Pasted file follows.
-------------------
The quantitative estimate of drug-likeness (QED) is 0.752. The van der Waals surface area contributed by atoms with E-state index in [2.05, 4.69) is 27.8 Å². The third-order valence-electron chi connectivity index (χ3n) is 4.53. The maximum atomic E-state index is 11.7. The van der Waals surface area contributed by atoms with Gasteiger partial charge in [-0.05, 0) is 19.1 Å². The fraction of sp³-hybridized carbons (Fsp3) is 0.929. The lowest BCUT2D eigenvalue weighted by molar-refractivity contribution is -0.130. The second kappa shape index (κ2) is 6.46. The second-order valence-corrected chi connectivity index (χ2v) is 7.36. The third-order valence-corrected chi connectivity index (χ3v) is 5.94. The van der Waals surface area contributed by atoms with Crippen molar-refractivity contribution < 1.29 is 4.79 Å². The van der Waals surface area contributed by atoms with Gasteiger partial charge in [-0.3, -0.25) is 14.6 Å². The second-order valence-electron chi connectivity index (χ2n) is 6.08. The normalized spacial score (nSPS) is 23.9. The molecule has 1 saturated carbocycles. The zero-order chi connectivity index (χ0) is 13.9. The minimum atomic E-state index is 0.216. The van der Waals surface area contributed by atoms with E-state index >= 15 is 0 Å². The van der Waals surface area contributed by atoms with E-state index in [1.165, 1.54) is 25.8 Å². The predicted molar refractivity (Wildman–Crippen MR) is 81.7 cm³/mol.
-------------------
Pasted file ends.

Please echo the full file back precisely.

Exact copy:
The quantitative estimate of drug-likeness (QED) is 0.752. The van der Waals surface area contributed by atoms with E-state index in [2.05, 4.69) is 27.8 Å². The third-order valence-electron chi connectivity index (χ3n) is 4.53. The maximum atomic E-state index is 11.7. The van der Waals surface area contributed by atoms with Gasteiger partial charge in [-0.05, 0) is 19.1 Å². The fraction of sp³-hybridized carbons (Fsp3) is 0.929. The lowest BCUT2D eigenvalue weighted by molar-refractivity contribution is -0.130. The second kappa shape index (κ2) is 6.46. The second-order valence-corrected chi connectivity index (χ2v) is 7.36. The third-order valence-corrected chi connectivity index (χ3v) is 5.94. The van der Waals surface area contributed by atoms with Crippen molar-refractivity contribution < 1.29 is 4.79 Å². The van der Waals surface area contributed by atoms with Gasteiger partial charge in [-0.3, -0.25) is 14.6 Å². The second-order valence-electron chi connectivity index (χ2n) is 6.08. The normalized spacial score (nSPS) is 23.9. The molecule has 1 saturated carbocycles. The zero-order chi connectivity index (χ0) is 13.9. The minimum atomic E-state index is 0.216. The van der Waals surface area contributed by atoms with E-state index >= 15 is 0 Å². The van der Waals surface area contributed by atoms with E-state index in [1.165, 1.54) is 25.8 Å². The predicted molar refractivity (Wildman–Crippen MR) is 81.7 cm³/mol.